This is the first installment in a series on gender and sexuality. My hope is to create a space where I can share some of my thoughts and give room for others to think through new and healthy ways to engage with gender and sexuality.
The first theme that I want to hit on [see what I did there?...] is the sexual tensions between Christian men and women as friends, co-workers, colleagues etc.
After working amongst a high percentage of Christians in many forms of Christian ministry over the past 15 years I have seen my fair share of interesting Christian behavioral management.
From "God doesn't like it when boys wear hats in church" to "tattoos are a sign of rebellion", I have witnessed a depth of Christian behavioral rules.
But one of the rules that I find most disturbing [besides the ever-popular Christian side hug] is the idea that men and women should not ever be together in any kind of setting that might
- leave room for moral misconduct [READ: they will definitely, probably have sex with each other right there in that office/elevator/car etc.] or
- this meeting might lead others to believe something scandalous about them [READ: they probably, most definitely are having sex in that office/elevator/car etc."
After receiving three emails in one week from three different Christian men that they would prefer never to be alone with me so they could honor their wives/marriages I did the only sensible thing that sensible people do and I put my frustration out on Facebook and Twitter.
Many of my Facebook friends resonated with my angst around this practice and voiced some kind of "ick factor" about this seemingly good Christian practice. Some even wrote brief stories about how they have felt shamed, overlooked and under-discipled because they were female and they knew it made the men in their Christian circles very uncomfortable.
However, I did get some arguments who seemed to be utterly surprised by my distaste for this practice. One man did a very mature thing and instead of arguing from a confused perspective he asked questions. He opened the floor for healthy dialogue in order to understand. This was my reply:
"Consider the many women in your life who are incredibly gifted, talented, strong, wise, discerning, intelligent, merciful, compassionate, creative, humorous, passionate and loving. You have much to learn from them and if you cannot be alone with them for fear that you may participate in sexual misconduct or even just fear that others might think that about you, then you are participating in a broken and oppressive cultural understanding of heavily sexist gendered roles.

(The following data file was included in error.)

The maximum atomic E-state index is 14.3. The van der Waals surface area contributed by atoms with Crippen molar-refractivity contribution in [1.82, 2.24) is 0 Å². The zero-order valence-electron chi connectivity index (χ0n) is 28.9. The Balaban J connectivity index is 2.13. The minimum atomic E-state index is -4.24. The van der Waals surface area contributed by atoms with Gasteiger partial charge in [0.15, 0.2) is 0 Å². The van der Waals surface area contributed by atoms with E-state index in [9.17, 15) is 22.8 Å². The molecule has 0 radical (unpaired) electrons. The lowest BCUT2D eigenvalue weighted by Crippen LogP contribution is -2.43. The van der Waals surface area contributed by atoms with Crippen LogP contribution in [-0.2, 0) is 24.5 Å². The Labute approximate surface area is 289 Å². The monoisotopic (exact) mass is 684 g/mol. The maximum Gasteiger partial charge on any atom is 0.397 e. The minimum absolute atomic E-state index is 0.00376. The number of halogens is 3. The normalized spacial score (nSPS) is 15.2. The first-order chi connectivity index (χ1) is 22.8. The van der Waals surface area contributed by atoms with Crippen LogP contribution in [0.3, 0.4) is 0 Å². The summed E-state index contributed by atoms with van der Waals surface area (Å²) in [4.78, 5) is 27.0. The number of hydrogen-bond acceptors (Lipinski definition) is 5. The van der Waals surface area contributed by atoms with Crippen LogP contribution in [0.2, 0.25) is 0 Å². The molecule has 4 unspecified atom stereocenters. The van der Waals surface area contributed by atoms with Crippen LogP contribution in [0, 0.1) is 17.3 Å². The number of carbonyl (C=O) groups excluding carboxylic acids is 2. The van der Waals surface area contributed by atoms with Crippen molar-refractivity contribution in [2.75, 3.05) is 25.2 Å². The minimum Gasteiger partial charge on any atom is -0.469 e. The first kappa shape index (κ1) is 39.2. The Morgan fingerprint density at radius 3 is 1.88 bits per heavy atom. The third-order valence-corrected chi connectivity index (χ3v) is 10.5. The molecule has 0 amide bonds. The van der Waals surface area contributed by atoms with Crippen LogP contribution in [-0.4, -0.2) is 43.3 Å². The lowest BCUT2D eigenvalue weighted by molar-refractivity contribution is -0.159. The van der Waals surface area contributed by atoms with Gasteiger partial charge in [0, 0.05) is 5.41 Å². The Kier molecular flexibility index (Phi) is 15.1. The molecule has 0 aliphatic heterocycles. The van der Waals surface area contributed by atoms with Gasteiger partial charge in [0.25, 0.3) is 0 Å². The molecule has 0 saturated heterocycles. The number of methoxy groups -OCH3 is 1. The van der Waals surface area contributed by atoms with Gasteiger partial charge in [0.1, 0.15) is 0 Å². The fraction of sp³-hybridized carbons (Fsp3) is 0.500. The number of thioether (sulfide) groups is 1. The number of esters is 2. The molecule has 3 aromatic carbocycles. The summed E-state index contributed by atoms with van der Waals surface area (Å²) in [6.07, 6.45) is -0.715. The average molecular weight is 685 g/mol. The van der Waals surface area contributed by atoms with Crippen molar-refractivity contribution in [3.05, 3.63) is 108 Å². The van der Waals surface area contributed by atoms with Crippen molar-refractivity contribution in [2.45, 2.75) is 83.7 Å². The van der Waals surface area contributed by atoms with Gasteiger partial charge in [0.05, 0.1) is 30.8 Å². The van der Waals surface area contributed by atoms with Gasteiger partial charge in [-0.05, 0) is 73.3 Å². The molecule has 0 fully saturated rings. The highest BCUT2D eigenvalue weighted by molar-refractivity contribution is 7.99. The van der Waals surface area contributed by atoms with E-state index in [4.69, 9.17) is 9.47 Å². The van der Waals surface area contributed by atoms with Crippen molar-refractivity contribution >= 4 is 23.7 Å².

Women are more than sexual beings. We are thinkers, leaders, philosophers, entrepreneurs, parents, teachers, physicians, pastors, poets and embody a myriad of other qualities and characteristics. If the first thing or the only thing you can see or concentrate on is our sexuality than the problem lies within yourself and the unhealthy social understanding of gendered roles that your sub-community participates in and not in the incredible tapestry of women in the world.
Jesus shockingly defied his religious community and engaged, ALONE with a woman of questionable reputation. He not only thought of her as more than her sexualized reputation but chose to have an intelligent and emotionally charged conversation with her at the Samaritan well that afternoon. He believed she was more than just a sexual being and also empowered her to be one of the very first missionaries of the world. He could have chosen a man, so as not to cause others to question his motives. But no, he was unfettered by the expectations of the broken cultural rules of his peers and entered into relationship with her despite what it might do to his reputation.
After the Resurrection, the first person Jesus chose to share that intimate moment with was a woman. He used women, who were then thought of as non-credible legal witnesses, to be the first to tell the Good News that the laws of sin and death were changed for eternity.
In both situations, Jesus did not appear uncomfortable nor did he give any indication that he was trying to flee the scene because of what others might think about his behavior.
Let us not be afraid of our shadow selves! Let us confront our weaknesses and stop blaming others for our shortcomings. And may we follow in the ways of Jesus to boldly defy the acceptable religious behaviors of our communities in order to be able to enlist traditionally marginalized people into the crucial work of reconciliation."Now, I understand that the idea behind this rule is actually a good one. We should stay away from engaging in anything that may hinder our hearts from displaying to the world the good work of justice, mercy, grace and love.
I get it. In fact, I agree with it.